Tag Archives: quatrain

“The Lake Isle of Innisfree” by William Butler Yeats

Image Source: Ask About Ireland

Image Source: Ask About Ireland

I will arise and go now, and go to Innisfree,
And a small cabin build there, of clay and wattles made;
Nine bean-rows will I have there, a hive for the honey-bee,
And live alone in the bee-loud glade.

And I shall have some peace there, for peace comes dropping slow,
Dropping from the veils of the morning to where the cricket sings;
There midnight’s all a glimmer, and noon a purple glow,
And evening full of the linnet’s wings.

I will arise and go now, for always night and day
I hear lake water lapping with low sounds by the shore;
While I stand on the roadway, or on the pavements grey,
I hear it in the deep heart’s core.

For me, there is a tangible spiritual connection that I experience when I remove myself from the distractions of the world and immerse myself in a serene, natural setting. I have often sat beside the water, alone, in a wooded area, and gazed at the ripples. When I do so, I easily slip into a meditative state. The sounds and vibrations of nature allow me to tune out my internal chatter and then bask in the spiritual side of my being.

For me, that is what Yeats is expressing through this quatrain. He wants to abandon the noise of the city and permit the natural world to turn his thoughts and focus inward, toward the “deep heart’s core.” His words beautifully paint an impressionistic setting where you can feel your thoughts turning toward your spiritual inner self.

I feel that saying more would only take away from this poem’s beauty and magic. I hope you found this piece as inspiring as I did.


Filed under Literature, Spiritual

Ourosboros Symbol in “The Conqueror Worm” by Edgar Allan Poe

OurosborosThis is a poem that fascinated me when I was young. I read it many times in my early teenage years. There is a strange blending of the macabre and refinement that gives this poem a truly unique feel.

The structure of the poem is quatrain that employs the ballad stanza form: A-B-A-B rhyme scheme with iambic tetrameter. I think it is this structure, combined with the imagery of a theater, that creates the sense of refinement for me.

The poem is a dark allegory of human life. Basically, Poe sees our existence as a tragic play acted out for the amusement of divine beings who refuse to intervene in our suffering. The Conqueror Worm, on a basic level, represents death, which is the finale of all our individual scenes upon the great stage of life. The Worm always triumphs in the end, feasting upon the remains of our mortal flesh.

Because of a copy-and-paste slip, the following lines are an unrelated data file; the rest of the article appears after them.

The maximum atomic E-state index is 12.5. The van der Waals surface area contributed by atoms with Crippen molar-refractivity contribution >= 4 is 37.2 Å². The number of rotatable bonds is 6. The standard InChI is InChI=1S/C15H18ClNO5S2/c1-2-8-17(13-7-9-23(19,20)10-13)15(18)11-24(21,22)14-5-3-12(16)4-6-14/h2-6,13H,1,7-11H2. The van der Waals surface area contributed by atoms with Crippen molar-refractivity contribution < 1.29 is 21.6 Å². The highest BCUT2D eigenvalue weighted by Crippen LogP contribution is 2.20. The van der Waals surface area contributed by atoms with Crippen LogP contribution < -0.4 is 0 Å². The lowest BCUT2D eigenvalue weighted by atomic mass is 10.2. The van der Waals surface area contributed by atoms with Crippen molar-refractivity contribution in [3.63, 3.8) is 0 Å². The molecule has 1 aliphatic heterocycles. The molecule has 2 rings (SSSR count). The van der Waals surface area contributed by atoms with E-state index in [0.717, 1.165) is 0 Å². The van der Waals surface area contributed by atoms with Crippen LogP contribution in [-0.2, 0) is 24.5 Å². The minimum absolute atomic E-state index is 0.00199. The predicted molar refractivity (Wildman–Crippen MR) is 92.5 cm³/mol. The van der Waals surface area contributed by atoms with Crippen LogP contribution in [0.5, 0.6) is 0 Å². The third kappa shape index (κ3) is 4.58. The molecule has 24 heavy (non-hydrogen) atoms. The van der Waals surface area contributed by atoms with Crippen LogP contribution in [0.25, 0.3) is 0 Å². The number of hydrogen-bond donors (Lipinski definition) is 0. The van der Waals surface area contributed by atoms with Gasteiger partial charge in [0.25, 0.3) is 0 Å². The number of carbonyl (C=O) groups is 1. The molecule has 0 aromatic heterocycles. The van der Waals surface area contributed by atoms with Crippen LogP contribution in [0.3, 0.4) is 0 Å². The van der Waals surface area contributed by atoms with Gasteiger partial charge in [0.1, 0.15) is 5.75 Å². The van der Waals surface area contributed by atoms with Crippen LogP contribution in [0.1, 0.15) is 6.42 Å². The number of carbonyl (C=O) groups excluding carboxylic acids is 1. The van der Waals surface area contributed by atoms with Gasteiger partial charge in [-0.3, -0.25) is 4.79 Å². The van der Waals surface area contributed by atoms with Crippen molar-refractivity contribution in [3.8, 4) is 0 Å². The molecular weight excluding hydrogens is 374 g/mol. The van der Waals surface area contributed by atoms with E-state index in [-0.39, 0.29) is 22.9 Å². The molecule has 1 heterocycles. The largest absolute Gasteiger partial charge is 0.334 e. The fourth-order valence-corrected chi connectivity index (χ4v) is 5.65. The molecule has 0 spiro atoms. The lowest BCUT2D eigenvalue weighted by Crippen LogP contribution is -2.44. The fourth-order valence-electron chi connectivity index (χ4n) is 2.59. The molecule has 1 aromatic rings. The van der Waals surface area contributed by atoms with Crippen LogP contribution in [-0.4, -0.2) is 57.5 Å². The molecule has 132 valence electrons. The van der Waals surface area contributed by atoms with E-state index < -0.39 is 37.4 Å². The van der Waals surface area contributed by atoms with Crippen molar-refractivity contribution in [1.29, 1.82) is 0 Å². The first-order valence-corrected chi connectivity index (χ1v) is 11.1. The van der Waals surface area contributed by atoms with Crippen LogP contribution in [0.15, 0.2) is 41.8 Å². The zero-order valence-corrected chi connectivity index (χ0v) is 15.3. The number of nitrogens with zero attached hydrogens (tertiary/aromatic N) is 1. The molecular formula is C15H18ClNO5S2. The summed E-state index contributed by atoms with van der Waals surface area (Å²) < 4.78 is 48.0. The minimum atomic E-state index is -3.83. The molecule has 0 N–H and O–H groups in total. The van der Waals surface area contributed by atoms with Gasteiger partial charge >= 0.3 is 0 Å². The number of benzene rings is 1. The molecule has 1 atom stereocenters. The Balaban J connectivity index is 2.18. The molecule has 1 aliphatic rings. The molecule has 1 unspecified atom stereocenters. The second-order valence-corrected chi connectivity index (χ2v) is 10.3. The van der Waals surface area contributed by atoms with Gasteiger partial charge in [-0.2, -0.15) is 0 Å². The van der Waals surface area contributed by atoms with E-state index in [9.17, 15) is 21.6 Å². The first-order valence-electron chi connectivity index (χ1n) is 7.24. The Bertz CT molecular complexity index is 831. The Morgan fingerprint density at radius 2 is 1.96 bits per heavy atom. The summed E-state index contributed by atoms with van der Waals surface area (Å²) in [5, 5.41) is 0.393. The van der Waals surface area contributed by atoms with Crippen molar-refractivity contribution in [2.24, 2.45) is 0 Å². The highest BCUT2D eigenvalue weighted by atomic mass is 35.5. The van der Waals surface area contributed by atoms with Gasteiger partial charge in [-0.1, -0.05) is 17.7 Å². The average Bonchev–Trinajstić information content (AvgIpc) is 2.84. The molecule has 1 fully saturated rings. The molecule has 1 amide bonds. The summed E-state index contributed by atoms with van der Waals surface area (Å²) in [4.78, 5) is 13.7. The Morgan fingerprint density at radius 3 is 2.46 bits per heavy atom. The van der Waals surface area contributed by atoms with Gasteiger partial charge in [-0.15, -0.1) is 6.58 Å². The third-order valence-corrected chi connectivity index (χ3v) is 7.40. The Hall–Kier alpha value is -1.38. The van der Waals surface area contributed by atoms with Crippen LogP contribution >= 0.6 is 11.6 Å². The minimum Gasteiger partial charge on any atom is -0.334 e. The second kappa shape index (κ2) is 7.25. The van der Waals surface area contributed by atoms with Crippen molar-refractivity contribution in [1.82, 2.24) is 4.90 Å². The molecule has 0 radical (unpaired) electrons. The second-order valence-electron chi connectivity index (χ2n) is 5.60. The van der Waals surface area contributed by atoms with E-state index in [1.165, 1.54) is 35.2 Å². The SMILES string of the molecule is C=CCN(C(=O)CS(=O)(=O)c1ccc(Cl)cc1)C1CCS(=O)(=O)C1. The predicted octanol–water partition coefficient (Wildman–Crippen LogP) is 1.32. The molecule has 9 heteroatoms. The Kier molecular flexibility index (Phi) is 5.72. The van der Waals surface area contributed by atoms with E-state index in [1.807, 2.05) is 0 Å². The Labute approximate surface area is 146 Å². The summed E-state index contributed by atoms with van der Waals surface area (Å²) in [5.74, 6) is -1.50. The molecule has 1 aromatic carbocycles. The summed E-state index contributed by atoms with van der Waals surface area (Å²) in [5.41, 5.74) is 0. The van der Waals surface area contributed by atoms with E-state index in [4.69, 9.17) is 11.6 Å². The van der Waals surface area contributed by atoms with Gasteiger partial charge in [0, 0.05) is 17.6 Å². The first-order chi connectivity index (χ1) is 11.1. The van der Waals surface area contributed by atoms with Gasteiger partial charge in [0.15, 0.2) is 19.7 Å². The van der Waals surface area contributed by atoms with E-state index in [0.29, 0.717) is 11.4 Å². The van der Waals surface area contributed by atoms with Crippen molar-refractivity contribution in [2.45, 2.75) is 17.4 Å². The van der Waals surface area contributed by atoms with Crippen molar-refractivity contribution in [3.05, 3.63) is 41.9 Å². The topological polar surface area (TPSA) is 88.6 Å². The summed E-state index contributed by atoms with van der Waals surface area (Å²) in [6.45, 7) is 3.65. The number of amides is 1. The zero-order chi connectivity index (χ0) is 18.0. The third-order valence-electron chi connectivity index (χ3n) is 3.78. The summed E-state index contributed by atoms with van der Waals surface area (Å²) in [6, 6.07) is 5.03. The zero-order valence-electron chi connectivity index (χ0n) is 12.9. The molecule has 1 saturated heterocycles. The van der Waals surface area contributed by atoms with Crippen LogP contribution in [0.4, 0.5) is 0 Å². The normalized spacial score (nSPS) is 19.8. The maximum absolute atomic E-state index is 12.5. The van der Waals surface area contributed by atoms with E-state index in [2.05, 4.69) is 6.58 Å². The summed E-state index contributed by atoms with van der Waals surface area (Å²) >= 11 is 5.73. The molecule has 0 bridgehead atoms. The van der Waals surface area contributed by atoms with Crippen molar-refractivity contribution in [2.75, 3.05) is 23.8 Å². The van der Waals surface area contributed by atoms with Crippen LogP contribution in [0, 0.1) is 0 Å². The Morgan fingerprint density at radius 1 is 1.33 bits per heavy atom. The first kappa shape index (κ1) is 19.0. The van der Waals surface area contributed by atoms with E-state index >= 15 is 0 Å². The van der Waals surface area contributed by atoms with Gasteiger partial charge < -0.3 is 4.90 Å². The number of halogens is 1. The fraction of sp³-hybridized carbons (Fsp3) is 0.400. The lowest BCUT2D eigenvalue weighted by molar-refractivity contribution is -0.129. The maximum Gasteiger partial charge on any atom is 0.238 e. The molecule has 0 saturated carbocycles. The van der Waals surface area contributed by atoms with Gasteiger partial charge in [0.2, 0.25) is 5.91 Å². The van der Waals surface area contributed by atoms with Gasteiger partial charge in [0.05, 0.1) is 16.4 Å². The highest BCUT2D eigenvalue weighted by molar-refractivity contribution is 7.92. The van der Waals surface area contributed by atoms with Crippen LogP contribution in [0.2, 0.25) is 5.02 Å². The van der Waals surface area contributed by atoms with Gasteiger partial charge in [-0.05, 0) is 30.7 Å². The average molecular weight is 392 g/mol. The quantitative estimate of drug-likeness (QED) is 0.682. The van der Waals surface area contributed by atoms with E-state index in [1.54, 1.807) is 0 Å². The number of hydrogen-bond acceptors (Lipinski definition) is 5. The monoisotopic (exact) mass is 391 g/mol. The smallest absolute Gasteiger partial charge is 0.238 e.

When I read the poem this morning, though, the third stanza stood out for me and I discovered symbolism I had never noticed before.

That motley drama—oh, be sure   
   It shall not be forgot!
With its Phantom chased for evermore   
   By a crowd that seize it not,
Through a circle that ever returneth in   
   To the self-same spot,
And much of Madness, and more of Sin,   
   And Horror the soul of the plot.

Structurally, this marks the very center of the poem, being the third of five stanzas, which made me think that this symbolizes the heart of what Poe was expressing. The Phantom for me represents the elusive meaning of life, which no one seems to be able to grasp. But what struck me as the most interesting, and I had never made this connection before, is the image of the “circle that ever returneth in / To the self-same spot.” I see now that this is the image of the ourosboros, the snake devouring its own tail. The Conqueror Worm is, then, the ourosboros. It symbolizes the cyclical aspect of existence. Poe sees this as a dark and disturbing cycle. Instead of a spiritual renewal, which is often associated with the ourosboros symbol, Poe sees it as a cycle of madness, horror, and decay. Mankind is trapped in an eternal loop of sin and death from which there is no escape.

I love it when I read a poem that I am familiar with and discover new symbolism. For me, that is one of the greatest thrills about reading poetry and literature. Your interpretations and what you get out of reading something is dependent upon what you bring to the reading — your life experiences and the knowledge you’ve gained from your other readings.

Click here to read the poem online.


Filed under Literature